I’m a visual learner to the point where anything that just contains audio can’t hold my attention. As much as I love books, I can’t listen to audiobooks. I have a difficult time following the plot, and that’s assuming that I can stay awake. When I started college, I tried recording lectures and replaying them later to increase retention, but again, I couldn’t follow. I needed something visual in order to retain the information.
When I first heard about podcasts, I tried to find ones that would interest me. I listened to podcasts on iTunes U. I downloaded podcasts from NPR. Just like with audiobooks, I had a hard time finding a podcast that I could follow.
When creating or using podcasts in an educational setting, I think it’s important to remember the different types of learners. Auditory learners will benefit from podcasts the most, especially if they are listening to podcasts that review lessons. Visual learners need graphics, charts, or text in order to learn material. These students may find themselves unable to focus on the content of the podcast. For these students, a screencast or vodcast that gives them something to look at will be more beneficial. In my case, I found it easier to pay attention to lectures when I could take notes. Maybe I am a bit of a kinesthetic learner as well. For kinesthetic learners, podcasts and screencasts may be difficult for them to follow. Simulations where they can complete an activity would be the most helpful.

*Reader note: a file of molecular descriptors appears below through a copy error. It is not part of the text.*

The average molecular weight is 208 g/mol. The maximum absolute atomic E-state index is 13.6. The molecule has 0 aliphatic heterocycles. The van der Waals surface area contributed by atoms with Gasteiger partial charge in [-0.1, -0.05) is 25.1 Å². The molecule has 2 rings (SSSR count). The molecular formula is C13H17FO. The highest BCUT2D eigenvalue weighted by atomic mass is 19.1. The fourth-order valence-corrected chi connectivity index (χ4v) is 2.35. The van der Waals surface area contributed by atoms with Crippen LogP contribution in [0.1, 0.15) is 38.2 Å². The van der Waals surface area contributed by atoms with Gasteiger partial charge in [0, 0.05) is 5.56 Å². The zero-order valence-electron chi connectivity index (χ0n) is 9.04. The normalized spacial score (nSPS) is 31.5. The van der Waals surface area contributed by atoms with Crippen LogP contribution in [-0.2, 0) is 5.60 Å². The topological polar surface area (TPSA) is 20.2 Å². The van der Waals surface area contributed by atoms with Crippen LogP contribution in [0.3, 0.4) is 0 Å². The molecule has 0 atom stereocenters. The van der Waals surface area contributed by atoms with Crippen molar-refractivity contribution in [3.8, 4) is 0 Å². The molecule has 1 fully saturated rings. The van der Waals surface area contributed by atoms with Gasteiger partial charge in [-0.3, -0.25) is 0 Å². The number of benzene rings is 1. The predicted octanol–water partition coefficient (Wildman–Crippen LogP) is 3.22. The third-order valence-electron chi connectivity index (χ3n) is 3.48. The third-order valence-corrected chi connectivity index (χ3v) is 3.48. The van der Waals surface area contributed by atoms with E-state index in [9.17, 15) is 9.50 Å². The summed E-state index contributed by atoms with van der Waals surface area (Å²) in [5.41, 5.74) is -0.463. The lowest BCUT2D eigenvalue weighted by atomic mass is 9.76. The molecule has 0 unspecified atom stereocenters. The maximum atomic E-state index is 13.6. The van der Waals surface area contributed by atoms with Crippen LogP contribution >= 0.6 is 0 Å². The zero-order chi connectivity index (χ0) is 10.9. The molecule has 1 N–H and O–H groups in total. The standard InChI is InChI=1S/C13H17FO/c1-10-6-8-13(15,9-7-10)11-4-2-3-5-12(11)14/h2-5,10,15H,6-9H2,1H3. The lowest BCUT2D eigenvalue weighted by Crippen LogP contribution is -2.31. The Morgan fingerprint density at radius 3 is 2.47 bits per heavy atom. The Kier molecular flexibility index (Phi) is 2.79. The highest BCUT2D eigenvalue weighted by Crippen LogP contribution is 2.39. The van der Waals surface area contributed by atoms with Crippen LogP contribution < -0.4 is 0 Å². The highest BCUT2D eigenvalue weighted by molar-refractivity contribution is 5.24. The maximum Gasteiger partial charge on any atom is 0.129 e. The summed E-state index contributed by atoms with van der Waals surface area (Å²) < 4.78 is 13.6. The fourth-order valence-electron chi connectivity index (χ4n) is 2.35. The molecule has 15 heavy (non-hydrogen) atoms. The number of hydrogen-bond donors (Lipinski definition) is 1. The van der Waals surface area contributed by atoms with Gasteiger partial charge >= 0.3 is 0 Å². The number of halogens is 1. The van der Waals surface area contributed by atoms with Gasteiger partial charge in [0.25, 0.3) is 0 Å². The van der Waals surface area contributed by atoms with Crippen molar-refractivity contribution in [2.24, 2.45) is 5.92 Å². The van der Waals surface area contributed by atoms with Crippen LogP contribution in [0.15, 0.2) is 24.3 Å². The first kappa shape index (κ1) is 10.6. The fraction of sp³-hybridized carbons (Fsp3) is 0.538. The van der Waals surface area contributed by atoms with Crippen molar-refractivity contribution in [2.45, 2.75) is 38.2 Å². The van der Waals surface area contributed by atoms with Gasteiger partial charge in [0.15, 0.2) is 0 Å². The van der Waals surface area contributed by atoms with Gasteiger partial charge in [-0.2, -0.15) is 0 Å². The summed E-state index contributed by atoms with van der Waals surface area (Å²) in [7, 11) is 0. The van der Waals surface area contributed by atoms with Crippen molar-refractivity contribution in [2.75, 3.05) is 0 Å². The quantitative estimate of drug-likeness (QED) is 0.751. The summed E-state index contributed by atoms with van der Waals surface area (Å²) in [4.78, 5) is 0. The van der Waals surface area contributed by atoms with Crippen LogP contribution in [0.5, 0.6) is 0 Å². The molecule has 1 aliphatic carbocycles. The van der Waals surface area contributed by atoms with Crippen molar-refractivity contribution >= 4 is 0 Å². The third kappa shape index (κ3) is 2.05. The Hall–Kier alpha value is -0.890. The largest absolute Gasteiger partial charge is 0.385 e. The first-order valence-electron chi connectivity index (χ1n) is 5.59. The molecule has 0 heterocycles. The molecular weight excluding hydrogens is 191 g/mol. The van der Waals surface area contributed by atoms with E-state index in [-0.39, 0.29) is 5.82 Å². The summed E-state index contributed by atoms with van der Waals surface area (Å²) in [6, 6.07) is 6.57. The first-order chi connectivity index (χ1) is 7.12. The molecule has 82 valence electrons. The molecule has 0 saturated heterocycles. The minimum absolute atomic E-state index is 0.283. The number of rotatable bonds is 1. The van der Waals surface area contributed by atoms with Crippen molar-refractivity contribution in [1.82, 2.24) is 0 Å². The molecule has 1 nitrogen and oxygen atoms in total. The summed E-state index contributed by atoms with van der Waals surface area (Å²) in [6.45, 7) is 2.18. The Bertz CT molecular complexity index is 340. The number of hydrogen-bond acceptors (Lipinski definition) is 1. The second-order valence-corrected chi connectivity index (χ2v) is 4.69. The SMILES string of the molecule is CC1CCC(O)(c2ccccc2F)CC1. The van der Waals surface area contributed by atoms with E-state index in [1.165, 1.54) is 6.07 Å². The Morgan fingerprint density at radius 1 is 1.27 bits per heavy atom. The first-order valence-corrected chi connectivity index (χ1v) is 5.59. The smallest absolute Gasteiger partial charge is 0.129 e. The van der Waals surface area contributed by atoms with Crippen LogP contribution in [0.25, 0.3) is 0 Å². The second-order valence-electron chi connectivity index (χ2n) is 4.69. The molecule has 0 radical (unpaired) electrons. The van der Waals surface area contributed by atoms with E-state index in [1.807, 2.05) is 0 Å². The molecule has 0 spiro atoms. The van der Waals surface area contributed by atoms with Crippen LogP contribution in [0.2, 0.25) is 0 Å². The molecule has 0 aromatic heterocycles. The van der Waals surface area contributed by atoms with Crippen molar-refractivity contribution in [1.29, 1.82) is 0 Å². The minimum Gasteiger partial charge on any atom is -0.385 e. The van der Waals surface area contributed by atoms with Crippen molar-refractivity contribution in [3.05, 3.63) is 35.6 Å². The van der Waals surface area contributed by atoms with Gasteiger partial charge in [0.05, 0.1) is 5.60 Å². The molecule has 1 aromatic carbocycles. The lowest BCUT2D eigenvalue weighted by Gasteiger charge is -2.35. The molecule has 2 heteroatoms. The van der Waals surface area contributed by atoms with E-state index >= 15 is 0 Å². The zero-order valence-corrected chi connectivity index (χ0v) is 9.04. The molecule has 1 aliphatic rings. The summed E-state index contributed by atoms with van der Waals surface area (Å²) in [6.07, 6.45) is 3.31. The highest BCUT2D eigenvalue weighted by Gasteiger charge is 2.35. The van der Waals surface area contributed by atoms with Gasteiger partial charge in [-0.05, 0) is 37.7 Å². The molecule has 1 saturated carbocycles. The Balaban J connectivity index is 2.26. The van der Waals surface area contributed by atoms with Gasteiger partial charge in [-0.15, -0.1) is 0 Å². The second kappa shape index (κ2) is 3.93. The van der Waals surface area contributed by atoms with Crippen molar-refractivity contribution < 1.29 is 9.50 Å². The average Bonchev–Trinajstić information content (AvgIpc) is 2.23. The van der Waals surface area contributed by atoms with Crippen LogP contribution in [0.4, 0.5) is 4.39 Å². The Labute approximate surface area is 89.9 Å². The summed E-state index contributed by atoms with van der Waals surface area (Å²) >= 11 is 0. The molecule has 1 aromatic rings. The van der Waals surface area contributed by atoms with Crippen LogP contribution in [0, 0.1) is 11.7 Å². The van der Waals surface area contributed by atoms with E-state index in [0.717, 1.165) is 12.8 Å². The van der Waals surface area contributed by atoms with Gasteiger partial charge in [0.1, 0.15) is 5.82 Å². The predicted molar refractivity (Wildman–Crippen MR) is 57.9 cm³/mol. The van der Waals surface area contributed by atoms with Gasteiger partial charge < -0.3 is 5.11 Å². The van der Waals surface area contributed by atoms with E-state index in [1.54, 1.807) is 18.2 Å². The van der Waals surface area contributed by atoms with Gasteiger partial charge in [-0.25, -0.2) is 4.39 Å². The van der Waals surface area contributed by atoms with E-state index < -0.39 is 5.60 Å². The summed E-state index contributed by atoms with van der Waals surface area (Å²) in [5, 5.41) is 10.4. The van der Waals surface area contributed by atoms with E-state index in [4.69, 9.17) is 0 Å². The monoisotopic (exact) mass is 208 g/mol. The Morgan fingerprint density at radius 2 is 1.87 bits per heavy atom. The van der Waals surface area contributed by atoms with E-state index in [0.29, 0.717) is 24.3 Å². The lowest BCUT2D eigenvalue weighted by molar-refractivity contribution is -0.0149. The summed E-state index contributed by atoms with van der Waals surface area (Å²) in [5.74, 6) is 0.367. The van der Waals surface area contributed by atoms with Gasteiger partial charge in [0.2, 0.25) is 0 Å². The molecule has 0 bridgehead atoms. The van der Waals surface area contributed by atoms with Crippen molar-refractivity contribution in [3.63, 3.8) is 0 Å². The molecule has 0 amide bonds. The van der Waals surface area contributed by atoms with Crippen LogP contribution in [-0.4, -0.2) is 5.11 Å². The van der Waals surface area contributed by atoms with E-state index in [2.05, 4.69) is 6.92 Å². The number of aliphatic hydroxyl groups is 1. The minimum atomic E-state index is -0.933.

Instructors can’t control what types of learners they have in their classes. Most likely, they will end up with a mix of all three types, so educational materials need to be available for each type of learner. A course that just uses podcasts to teach the material will frustrate visual and kinesthetic learners. A course that just uses screencasts will frustrate kinesthetic learners unless there is a hands on component.
When I am designing educational materials, I know that I tend to create materials that would appeal to visual learners. Because I respond to graphics and videos, I rely on those tools heavily. I don’t usually record podcasts because they never cross my mind as helpful tools for learning. (Well, that, and the fact that I hate the sound of my voice.)
I think instructors need to make a conscious choice to create materials that appeal to all learners, if possible. It is easy to fall back on what is comfortable and familiar, but in order to appeal to all students, we may have to step outside that comfort zone.